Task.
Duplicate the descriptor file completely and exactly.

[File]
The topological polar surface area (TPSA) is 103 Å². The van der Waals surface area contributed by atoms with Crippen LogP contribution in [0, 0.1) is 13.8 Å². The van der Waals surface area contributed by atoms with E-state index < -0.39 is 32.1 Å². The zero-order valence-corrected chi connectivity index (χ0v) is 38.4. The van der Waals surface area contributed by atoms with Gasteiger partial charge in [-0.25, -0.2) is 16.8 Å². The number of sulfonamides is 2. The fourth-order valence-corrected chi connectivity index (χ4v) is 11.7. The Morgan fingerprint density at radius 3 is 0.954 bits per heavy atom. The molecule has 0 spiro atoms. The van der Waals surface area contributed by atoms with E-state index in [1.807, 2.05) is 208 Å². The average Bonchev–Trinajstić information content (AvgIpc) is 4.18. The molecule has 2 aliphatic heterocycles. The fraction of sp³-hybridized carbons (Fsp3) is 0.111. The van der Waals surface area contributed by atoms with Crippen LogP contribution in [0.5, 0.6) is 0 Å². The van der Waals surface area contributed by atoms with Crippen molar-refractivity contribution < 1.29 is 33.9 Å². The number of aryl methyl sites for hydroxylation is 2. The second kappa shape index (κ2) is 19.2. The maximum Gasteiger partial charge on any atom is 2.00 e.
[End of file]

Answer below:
The topological polar surface area (TPSA) is 103 Å². The van der Waals surface area contributed by atoms with Crippen LogP contribution in [0, 0.1) is 13.8 Å². The van der Waals surface area contributed by atoms with E-state index < -0.39 is 32.1 Å². The zero-order valence-corrected chi connectivity index (χ0v) is 38.4. The van der Waals surface area contributed by atoms with Gasteiger partial charge in [-0.25, -0.2) is 16.8 Å². The number of sulfonamides is 2. The fourth-order valence-corrected chi connectivity index (χ4v) is 11.7. The Morgan fingerprint density at radius 3 is 0.954 bits per heavy atom. The molecule has 0 spiro atoms. The van der Waals surface area contributed by atoms with E-state index in [1.807, 2.05) is 208 Å². The average Bonchev–Trinajstić information content (AvgIpc) is 4.18. The molecule has 2 aliphatic heterocycles. The fraction of sp³-hybridized carbons (Fsp3) is 0.111. The van der Waals surface area contributed by atoms with Crippen LogP contribution in [0.5, 0.6) is 0 Å². The van der Waals surface area contributed by atoms with Crippen molar-refractivity contribution < 1.29 is 33.9 Å². The number of aryl methyl sites for hydroxylation is 2. The second kappa shape index (κ2) is 19.2. The maximum Gasteiger partial charge on any atom is 2.00 e.